http://dx.doi.org/10.1038/s41598-018-266...
). Plants of rice sowed later are exposed to higher night temperatures, increasing plant respiration and reducing grain yield (LACK et al., 2012LACK, S.; et al. The effects of planting date on grain yield and yield components of rice cultivars. Advances in Environmental Biology, 2012. v. 6, n. 1, p. 406-413. Available from: <Available from: http://www.aensiweb.com/old/aeb/2012/406-413.pdf >. Accessed: May 10, 2021.
http://www.aensiweb.com/old/aeb/2012/406...
). Likewise, in 2010/11, higher grain weight was observed compared to the 2011/12 season. As mentioned above, environmental conditions guided this plant response, partially explaining the lower yield obtained in the late sowing date and 2011/12 growing season. Also, yield loss can be correlated with the filled grains per panicle, lower than the 2010/11 growing season. However, this yield component was not affected by herbicides and sowing dates.

ALS herbicides and cold-stress caused spikelet sterility

In the 2010/11 growing season, ALS herbicides, especially the treatments with penoxsulam and bispyribac-sodium, resulted in greater spikelet sterility; however, it was not observed in 2011/12, when no difference was detected compared to the nontreated check (Table 5). This response was due to the lower herbicide injury observed in 2011/12. Concerning the sowing date effect, no difference was observed in 2010/11; however, early-planted rice showed higher spikelet sterility in 2011/12. This profile was related to the low temperatures that occurred in 2011/12 during the booting stage (Figure 3), considered to be the most sensitive stage to low temperatures, which by turn promotes high spikelet sterility (NAHAR et al., 2009NAHAR, K.; et al. Effect of low temperature stress in transplanted aman rice varieties mediated by different transplanting dates. Pacific Science, 2009. v. 2, n. 3, p. 132-138. Available from: <Available from: https://citeseerx.ist.psu.edu/viewdoc/download?doi=10.1.1.414.2071&rep=rep1&type=pdf >. Accessed: May 10, 2021.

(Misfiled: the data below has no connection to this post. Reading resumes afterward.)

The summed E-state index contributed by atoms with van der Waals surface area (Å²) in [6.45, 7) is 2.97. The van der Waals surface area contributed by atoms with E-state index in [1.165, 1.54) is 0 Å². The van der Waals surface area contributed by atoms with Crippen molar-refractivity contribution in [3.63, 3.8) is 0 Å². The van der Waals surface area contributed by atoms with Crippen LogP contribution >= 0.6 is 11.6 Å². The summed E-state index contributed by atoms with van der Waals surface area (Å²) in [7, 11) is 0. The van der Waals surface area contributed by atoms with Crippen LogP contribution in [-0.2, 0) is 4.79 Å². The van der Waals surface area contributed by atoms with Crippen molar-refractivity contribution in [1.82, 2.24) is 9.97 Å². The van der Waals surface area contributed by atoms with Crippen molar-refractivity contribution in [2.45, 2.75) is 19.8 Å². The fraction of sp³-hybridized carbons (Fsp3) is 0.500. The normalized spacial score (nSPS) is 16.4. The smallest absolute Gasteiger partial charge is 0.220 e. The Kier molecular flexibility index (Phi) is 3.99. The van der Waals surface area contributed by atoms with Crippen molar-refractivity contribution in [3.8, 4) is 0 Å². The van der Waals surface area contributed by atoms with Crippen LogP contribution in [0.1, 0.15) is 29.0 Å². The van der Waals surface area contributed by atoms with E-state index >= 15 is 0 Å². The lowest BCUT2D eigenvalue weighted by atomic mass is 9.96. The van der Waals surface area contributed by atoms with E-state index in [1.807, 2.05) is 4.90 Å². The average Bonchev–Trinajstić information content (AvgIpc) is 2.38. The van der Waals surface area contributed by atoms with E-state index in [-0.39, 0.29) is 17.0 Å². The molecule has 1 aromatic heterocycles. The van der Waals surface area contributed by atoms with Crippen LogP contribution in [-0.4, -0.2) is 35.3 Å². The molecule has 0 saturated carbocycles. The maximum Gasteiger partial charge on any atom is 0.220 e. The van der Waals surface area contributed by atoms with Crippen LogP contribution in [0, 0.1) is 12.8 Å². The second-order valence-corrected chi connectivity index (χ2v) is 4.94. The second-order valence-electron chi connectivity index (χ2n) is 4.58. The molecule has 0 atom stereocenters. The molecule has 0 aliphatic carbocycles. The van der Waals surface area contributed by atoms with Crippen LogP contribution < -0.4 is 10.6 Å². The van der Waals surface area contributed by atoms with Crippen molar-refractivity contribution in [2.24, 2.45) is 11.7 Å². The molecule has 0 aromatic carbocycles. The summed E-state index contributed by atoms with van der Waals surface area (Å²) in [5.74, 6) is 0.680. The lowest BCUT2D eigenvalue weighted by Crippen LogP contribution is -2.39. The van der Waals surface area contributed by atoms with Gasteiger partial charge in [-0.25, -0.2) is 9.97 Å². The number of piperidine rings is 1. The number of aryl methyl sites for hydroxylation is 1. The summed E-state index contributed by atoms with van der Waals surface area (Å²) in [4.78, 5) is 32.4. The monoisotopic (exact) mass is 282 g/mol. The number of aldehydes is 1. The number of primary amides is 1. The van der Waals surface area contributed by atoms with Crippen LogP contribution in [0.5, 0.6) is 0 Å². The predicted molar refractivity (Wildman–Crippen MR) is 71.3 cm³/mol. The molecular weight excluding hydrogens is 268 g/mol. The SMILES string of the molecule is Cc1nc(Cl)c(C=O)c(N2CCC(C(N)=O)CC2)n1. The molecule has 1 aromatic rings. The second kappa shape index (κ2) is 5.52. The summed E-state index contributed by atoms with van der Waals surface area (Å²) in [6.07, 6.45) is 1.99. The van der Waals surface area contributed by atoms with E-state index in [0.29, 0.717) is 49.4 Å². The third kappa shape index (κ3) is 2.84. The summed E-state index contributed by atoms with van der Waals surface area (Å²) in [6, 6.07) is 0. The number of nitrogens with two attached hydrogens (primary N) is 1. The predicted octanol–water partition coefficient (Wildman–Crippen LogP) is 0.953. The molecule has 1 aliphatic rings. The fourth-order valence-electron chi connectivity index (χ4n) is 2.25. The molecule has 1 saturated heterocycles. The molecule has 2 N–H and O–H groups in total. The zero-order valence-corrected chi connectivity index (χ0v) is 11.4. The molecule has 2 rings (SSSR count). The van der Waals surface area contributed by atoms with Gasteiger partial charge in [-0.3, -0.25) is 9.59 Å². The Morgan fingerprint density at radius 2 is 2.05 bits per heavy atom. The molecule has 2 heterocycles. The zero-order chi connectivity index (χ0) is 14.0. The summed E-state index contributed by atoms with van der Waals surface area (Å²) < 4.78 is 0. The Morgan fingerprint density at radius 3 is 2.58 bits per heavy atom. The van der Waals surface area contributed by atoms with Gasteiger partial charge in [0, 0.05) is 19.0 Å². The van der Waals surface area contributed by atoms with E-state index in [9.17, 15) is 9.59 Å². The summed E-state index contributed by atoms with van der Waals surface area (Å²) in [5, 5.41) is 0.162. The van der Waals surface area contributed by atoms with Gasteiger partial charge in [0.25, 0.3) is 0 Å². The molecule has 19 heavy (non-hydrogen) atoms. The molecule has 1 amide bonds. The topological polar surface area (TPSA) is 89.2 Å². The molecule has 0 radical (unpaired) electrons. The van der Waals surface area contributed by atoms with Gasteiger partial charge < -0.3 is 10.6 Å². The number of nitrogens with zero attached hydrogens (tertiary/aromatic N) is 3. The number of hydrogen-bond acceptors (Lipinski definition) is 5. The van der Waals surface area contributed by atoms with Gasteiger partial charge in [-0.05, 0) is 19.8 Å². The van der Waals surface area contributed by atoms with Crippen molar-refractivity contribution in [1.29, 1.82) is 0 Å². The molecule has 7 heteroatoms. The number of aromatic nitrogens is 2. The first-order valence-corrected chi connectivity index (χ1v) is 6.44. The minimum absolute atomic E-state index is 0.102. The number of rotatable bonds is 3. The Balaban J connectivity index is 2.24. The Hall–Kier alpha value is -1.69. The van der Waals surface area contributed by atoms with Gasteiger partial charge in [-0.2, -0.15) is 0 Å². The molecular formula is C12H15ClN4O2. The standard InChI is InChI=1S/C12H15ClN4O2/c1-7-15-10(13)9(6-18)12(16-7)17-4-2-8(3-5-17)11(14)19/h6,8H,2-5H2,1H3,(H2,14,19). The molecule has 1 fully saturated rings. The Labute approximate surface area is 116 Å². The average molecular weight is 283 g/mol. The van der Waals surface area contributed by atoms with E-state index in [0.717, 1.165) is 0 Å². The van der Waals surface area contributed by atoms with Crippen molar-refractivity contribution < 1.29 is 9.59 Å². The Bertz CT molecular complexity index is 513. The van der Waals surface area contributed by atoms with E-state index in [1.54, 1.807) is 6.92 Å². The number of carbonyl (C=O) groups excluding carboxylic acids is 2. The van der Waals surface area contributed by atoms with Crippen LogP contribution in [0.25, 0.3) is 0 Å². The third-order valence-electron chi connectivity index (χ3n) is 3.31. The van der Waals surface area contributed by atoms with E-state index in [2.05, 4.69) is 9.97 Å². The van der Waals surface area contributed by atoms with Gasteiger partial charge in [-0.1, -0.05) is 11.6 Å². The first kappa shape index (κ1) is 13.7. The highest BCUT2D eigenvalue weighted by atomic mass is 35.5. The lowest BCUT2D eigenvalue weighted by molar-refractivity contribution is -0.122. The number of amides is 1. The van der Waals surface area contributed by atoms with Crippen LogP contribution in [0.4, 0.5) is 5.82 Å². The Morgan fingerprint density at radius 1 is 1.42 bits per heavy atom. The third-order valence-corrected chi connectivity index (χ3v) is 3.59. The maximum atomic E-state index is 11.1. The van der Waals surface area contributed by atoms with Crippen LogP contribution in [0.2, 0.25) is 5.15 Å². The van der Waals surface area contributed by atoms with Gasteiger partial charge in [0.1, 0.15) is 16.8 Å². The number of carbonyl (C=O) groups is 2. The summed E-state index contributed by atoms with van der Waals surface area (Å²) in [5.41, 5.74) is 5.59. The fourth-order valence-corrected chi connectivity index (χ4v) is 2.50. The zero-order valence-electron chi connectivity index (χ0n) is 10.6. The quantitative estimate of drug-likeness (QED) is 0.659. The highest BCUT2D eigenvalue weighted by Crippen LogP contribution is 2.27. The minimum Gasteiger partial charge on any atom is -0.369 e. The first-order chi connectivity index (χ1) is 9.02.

https://citeseerx.ist.psu.edu/viewdoc/do...
), resulting in yield loss as observed in 2011/12 growing season.

Table 5
Spikelet sterility of rice as affected by herbicide treatments on rice plants sowed early and late in 2010/11 and 2011/12 growing seasons.

Figure 3
Mean minimal air temperature during the flowering stage in early-sowed rice.

Final remarks

Sowing date is one of the most critical factors to achieve high rice yields because it alters the temperature and solar radiation to which the plants are subjected. Early sowing yielded better than late sowing in both growing seasons because the period of the reproductive stage was coincident with the maximum solar radiation availability, favoring high nitrogen assimilation during that stage.